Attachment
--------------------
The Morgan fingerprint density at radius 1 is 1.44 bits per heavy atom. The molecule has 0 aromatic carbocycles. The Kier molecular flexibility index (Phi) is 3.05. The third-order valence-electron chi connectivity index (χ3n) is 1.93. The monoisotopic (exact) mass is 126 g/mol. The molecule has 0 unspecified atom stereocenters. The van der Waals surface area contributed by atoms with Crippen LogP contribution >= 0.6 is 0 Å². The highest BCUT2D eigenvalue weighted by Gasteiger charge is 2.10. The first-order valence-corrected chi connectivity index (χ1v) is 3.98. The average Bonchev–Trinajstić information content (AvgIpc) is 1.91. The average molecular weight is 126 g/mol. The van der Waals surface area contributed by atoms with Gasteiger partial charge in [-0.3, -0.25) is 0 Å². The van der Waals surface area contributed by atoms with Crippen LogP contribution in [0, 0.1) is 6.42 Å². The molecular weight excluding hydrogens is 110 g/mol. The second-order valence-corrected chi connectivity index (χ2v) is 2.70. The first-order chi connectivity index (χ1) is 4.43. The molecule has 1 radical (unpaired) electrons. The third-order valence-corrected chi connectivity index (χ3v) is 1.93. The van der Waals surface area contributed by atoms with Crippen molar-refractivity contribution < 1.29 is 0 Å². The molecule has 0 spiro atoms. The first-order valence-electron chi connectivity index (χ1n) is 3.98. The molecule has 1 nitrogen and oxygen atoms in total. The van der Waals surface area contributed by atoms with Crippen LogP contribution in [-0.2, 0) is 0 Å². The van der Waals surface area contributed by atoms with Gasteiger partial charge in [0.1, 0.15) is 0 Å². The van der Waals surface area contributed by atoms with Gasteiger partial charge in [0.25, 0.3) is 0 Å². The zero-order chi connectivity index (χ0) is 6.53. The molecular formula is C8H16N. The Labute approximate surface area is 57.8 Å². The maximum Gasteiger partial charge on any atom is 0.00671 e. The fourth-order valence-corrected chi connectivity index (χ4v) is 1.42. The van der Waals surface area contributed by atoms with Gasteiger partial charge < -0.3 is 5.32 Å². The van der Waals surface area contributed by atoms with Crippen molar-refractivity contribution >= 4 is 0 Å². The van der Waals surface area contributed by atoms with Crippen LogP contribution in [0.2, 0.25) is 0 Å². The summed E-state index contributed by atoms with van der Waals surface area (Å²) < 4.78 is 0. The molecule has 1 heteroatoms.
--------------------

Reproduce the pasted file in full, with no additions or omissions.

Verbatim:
The Morgan fingerprint density at radius 1 is 1.44 bits per heavy atom. The molecule has 0 aromatic carbocycles. The Kier molecular flexibility index (Phi) is 3.05. The third-order valence-electron chi connectivity index (χ3n) is 1.93. The monoisotopic (exact) mass is 126 g/mol. The molecule has 0 unspecified atom stereocenters. The van der Waals surface area contributed by atoms with Crippen LogP contribution >= 0.6 is 0 Å². The highest BCUT2D eigenvalue weighted by Gasteiger charge is 2.10. The first-order valence-corrected chi connectivity index (χ1v) is 3.98. The average Bonchev–Trinajstić information content (AvgIpc) is 1.91. The average molecular weight is 126 g/mol. The van der Waals surface area contributed by atoms with Gasteiger partial charge in [-0.3, -0.25) is 0 Å². The van der Waals surface area contributed by atoms with Crippen LogP contribution in [0, 0.1) is 6.42 Å². The molecular weight excluding hydrogens is 110 g/mol. The second-order valence-corrected chi connectivity index (χ2v) is 2.70. The first-order chi connectivity index (χ1) is 4.43. The molecule has 1 radical (unpaired) electrons. The third-order valence-corrected chi connectivity index (χ3v) is 1.93. The van der Waals surface area contributed by atoms with Crippen molar-refractivity contribution < 1.29 is 0 Å². The molecule has 0 spiro atoms. The first-order valence-electron chi connectivity index (χ1n) is 3.98. The molecule has 1 nitrogen and oxygen atoms in total. The van der Waals surface area contributed by atoms with Crippen LogP contribution in [-0.2, 0) is 0 Å². The van der Waals surface area contributed by atoms with Gasteiger partial charge in [0.1, 0.15) is 0 Å². The van der Waals surface area contributed by atoms with Gasteiger partial charge in [0.25, 0.3) is 0 Å². The zero-order chi connectivity index (χ0) is 6.53. The molecular formula is C8H16N. The Labute approximate surface area is 57.8 Å². The maximum Gasteiger partial charge on any atom is 0.00671 e. The fourth-order valence-corrected chi connectivity index (χ4v) is 1.42. The van der Waals surface area contributed by atoms with Gasteiger partial charge < -0.3 is 5.32 Å². The van der Waals surface area contributed by atoms with Crippen molar-refractivity contribution >= 4 is 0 Å². The van der Waals surface area contributed by atoms with Crippen LogP contribution in [0.2, 0.25) is 0 Å². The summed E-state index contributed by atoms with van der Waals surface area (Å²) < 4.78 is 0. The molecule has 1 heteroatoms.